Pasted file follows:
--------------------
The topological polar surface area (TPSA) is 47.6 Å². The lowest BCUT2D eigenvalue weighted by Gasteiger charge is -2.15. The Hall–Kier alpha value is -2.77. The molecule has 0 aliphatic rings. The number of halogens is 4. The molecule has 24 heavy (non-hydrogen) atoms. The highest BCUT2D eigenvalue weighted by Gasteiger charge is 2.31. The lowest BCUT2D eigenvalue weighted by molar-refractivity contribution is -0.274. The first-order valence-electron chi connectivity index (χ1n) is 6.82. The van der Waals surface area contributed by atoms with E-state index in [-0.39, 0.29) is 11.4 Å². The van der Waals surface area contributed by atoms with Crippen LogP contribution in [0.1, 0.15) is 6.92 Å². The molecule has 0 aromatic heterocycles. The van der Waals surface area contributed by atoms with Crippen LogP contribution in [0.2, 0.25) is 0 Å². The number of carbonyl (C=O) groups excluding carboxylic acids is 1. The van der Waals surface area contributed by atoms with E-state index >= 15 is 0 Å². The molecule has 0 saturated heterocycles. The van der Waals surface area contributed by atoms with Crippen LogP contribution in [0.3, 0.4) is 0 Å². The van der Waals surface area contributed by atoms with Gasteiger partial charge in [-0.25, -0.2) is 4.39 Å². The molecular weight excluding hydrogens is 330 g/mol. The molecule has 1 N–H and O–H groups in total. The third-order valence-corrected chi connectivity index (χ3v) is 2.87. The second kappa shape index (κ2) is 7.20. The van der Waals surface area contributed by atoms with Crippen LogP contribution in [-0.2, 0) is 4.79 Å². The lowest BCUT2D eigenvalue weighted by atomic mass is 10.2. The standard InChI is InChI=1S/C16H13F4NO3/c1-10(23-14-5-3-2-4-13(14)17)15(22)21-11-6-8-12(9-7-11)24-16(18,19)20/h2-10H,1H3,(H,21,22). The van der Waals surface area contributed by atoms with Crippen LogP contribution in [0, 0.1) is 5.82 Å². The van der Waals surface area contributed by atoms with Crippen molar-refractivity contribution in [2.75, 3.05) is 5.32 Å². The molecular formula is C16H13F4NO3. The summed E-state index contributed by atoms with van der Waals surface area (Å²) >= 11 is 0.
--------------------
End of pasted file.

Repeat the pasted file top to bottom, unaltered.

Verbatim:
The topological polar surface area (TPSA) is 47.6 Å². The lowest BCUT2D eigenvalue weighted by Gasteiger charge is -2.15. The Hall–Kier alpha value is -2.77. The molecule has 0 aliphatic rings. The number of halogens is 4. The molecule has 24 heavy (non-hydrogen) atoms. The highest BCUT2D eigenvalue weighted by Gasteiger charge is 2.31. The lowest BCUT2D eigenvalue weighted by molar-refractivity contribution is -0.274. The first-order valence-electron chi connectivity index (χ1n) is 6.82. The van der Waals surface area contributed by atoms with E-state index in [-0.39, 0.29) is 11.4 Å². The van der Waals surface area contributed by atoms with Crippen LogP contribution in [0.1, 0.15) is 6.92 Å². The molecule has 0 aromatic heterocycles. The van der Waals surface area contributed by atoms with Crippen LogP contribution in [0.2, 0.25) is 0 Å². The number of carbonyl (C=O) groups excluding carboxylic acids is 1. The van der Waals surface area contributed by atoms with E-state index >= 15 is 0 Å². The molecule has 0 saturated heterocycles. The van der Waals surface area contributed by atoms with Crippen LogP contribution in [0.3, 0.4) is 0 Å². The van der Waals surface area contributed by atoms with Gasteiger partial charge in [-0.25, -0.2) is 4.39 Å². The molecular weight excluding hydrogens is 330 g/mol. The molecule has 1 N–H and O–H groups in total. The third-order valence-corrected chi connectivity index (χ3v) is 2.87. The second kappa shape index (κ2) is 7.20. The van der Waals surface area contributed by atoms with Crippen LogP contribution in [-0.2, 0) is 4.79 Å². The lowest BCUT2D eigenvalue weighted by atomic mass is 10.2. The standard InChI is InChI=1S/C16H13F4NO3/c1-10(23-14-5-3-2-4-13(14)17)15(22)21-11-6-8-12(9-7-11)24-16(18,19)20/h2-10H,1H3,(H,21,22). The van der Waals surface area contributed by atoms with Crippen LogP contribution in [0, 0.1) is 5.82 Å². The van der Waals surface area contributed by atoms with Crippen molar-refractivity contribution in [2.75, 3.05) is 5.32 Å². The molecular formula is C16H13F4NO3. The summed E-state index contributed by atoms with van der Waals surface area (Å²) >= 11 is 0.